It happened again. I was in a second session with a young couple who have been struggling with uncomfortable and dissatisfying sex together. They were confused by what was happening in their shared sexuality, as many couples are, and frustrated because they didn’t know how to fix it themselves. Then they told me that their last couple’s therapist had advised them that if they built enough intimacy and emotional closeness their sexual issues would “take care of themselves”. AHHHH!!! Let me explain why this makes my head explode.
First, you should know that many (most?) psychotherapists out there have very limited understanding of the amazing vastness of human sexuality. Also psychotherapists and the field of psychology have been victim and perpetrators of sexual discriminations and basic close-mindedness and puritanical values for years. This is horrible and I am striving to do my part to change this for the field. But the point is, it is not an uncommon stance in psychology to say attachment and intimacy = happy sexual compatibility. As a sex therapist who has helped many people navigate their own complicated sexual desire, I know this is simply not true. As a human being who has had my own journey with love and sex and human closeness, I know this is not true. So why are therapists still saying it?
To claim that intimacy automatically leads to sexual compatibility disregards several key aspects of sex – one, it presumes that everyone is generally turned on by anyone they form a close relationship to; an argument that I think can only be made in a blatantly heteronormative mainframe that disregards what we have learned and should understand about sexual orientation and the limits of our desire. We simply cannot force desire where there isn’t one and attempts to shift desire to an “appropriate” partner are often disastrous. Two, this argument conflates all variations of human closeness into romantic sexual partnership, something that may be entertaining on soap operas but is quite limiting in real life. I am close to many people, in many different ways, and I do not have sexual desire for many of them. In fact with many people I develop a closeness that negates any sexual feelings, when someone begins to feel like family or a sibling for example.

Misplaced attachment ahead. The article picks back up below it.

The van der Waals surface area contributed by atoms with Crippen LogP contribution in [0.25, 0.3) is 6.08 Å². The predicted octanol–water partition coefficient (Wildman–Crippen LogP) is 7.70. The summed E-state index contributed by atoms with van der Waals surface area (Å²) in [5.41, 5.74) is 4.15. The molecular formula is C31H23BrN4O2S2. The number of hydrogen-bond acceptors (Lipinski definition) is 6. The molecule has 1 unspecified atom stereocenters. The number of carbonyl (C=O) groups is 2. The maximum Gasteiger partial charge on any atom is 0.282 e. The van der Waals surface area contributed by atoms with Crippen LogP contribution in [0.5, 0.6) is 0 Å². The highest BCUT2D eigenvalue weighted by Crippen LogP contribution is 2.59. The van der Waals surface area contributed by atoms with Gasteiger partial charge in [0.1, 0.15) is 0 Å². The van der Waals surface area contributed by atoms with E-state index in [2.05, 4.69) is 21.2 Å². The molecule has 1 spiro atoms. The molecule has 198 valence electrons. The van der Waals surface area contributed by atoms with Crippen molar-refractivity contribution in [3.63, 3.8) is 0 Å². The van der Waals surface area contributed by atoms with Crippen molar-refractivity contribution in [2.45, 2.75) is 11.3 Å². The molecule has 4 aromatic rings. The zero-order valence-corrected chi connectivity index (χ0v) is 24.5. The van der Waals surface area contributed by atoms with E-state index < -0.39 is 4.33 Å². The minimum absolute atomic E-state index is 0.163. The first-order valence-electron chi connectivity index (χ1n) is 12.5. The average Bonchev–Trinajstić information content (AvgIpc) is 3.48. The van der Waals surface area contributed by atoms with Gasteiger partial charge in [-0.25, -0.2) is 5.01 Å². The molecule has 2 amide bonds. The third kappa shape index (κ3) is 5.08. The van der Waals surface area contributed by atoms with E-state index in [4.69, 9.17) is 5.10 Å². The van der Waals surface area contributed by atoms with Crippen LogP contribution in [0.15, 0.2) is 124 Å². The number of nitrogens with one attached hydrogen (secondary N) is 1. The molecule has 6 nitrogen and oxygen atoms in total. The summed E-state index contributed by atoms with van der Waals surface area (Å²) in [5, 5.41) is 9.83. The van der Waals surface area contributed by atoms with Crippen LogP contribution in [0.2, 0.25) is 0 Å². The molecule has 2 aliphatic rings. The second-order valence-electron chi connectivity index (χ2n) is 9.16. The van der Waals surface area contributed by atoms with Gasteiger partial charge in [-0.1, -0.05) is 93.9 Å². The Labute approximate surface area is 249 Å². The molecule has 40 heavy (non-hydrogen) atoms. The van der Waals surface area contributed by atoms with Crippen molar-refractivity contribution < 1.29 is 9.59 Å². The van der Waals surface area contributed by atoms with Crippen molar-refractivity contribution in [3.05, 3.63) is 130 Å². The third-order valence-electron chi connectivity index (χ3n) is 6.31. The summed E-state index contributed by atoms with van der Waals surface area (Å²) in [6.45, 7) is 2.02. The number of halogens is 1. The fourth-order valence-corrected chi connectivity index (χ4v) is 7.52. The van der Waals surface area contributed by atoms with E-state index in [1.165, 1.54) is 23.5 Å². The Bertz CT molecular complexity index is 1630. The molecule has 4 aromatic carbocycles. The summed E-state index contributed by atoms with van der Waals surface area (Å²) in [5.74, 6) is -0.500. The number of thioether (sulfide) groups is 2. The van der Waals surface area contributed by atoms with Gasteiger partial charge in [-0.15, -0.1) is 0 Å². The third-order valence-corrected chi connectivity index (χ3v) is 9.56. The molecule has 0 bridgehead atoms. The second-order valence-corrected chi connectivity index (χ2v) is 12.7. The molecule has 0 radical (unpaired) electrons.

Third, saying that intimacy and emotional closeness leads to sexual satisfaction ignores the variations of desire and how important they can be to our happiness. Most therapists who encourage couples to ignore clear sexual incompatibilities expect their clients to eventually adhere to a basic vanilla sex life – great for some, but deeply dissatisfying for others. This model privileges loving, eye-gazing, comfortable sex over other forms of sexual expression and connection. Loving and trusting your partner doesn’t mean that you both are going to be into restraints or submission play. Loving and trusting your partner also doesn’t mean you can easily give those things up. And being able to deep conversations and feel intimate doesn’t necessarily mean you do a great job talking about the subtleties and emotional vulnerabilities of sex and what you want. Not to mention that the therapist in question may have their own squeamishness and resistances to talking about sexual details and would just like to lump it all into one vanilla blur.
The reason psychotherapists who equate intimacy with sex irritate me so much is that I can see how clients get shamed by this. They feel ashamed that their love is not enough to naturally give them satisfying sex. They feel ashamed because they have desires that their partner can’t fulfill and they are being told that is unimportant in the bigger picture of emotional closeness. They feel ashamed because they are made to doubt their own desires yet again. This is not fair. The bad news is not all people who love each other are going to be great sexual matches. There is still plenty to explore in how to be and stay in relationship within that reality, but you need a support person who will go into those intricacies with you. The good news is your desire for something different than someone else is not something you have to ignore. At least not with me.